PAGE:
Can "skates in tunnels" beat traffic gridlock?
Image: Boring Company: Tunneling machine
We’ve all been there – stuck in heavy traffic inching forward one tortuous car-length at a time, wishing we could magically bypass the jam and be whisked straight to our destination.
It may not be as unrealistic as you think. SpaceX founder Elon Musk wants to build a tunnel in Los Angeles to test the technology for a new high-speed underground system that he believes could alleviate the city’s gridlock.
He envisages a network of tunnels where people travel on “stabilized electric skates” moving at speeds of up to 150mph. The skates could carry single cars or “transit pods” for pedestrians, and passengers - both in cars and on foot - would reach them using elevators from the surface.
(Image: Boring Company: Transit Pod)
Using skates, he says, will allow much narrower tunnels to be built, reducing costs. Speeding up the tunneling process will also make the project affordable.
On Monday his executives met local government officials to present their plan for a 6.5-mile “proof-of process” tunnel that would run under parts of Culver City and LA. The presentation met a mixed reception, US media report, and any assessment process is likely to be long and complicated.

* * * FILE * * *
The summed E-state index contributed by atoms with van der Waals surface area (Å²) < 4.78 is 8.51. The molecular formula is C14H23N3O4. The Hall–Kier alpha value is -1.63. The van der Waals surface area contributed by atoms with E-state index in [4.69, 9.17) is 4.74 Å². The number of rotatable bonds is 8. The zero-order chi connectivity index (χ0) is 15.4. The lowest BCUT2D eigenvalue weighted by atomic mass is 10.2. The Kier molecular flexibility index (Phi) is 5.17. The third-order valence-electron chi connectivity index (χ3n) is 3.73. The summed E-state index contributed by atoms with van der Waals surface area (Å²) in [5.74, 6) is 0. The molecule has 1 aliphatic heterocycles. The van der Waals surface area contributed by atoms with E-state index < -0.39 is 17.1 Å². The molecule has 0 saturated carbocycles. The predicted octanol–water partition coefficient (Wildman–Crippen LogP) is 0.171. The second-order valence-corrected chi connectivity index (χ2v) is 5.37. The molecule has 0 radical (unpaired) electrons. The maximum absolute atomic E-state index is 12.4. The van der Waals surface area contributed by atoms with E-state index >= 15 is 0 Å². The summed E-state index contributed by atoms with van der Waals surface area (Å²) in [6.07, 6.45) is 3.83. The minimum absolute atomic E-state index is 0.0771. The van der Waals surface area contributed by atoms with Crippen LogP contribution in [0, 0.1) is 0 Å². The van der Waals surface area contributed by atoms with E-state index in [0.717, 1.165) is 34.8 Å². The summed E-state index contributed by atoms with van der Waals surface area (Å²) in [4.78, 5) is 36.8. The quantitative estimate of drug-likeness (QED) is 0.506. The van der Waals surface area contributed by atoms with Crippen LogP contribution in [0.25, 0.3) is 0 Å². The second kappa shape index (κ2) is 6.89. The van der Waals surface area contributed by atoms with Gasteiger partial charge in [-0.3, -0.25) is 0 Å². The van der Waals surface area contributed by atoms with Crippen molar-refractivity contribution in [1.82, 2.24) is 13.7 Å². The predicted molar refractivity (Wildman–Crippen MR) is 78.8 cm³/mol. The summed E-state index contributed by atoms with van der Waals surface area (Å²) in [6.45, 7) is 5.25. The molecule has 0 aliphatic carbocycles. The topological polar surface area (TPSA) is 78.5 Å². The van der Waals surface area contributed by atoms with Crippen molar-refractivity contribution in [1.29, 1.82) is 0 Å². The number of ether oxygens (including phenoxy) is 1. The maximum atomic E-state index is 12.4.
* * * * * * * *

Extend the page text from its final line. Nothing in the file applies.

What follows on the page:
One Culver City council official reportedly called the project “super-sexy” but “half-baked from a public perspective”. Experts have also cast doubt on whether Mr Musk can actually deliver the high-speed, low-cost tunneling he needs, Wired reports.
(Image: Boring Company: Initial test tunnel in Hawthorne City)
But he appears serious about the idea. He already has permission from Hawthorne City, home to SpaceX HQ in south LA, for an initial test tunnel. And he’s got even bigger ideas for the future: a vacuum-sealed tunnel that, he says, could sweep passengers from New York to Washington in 29 minutes. So watch this space!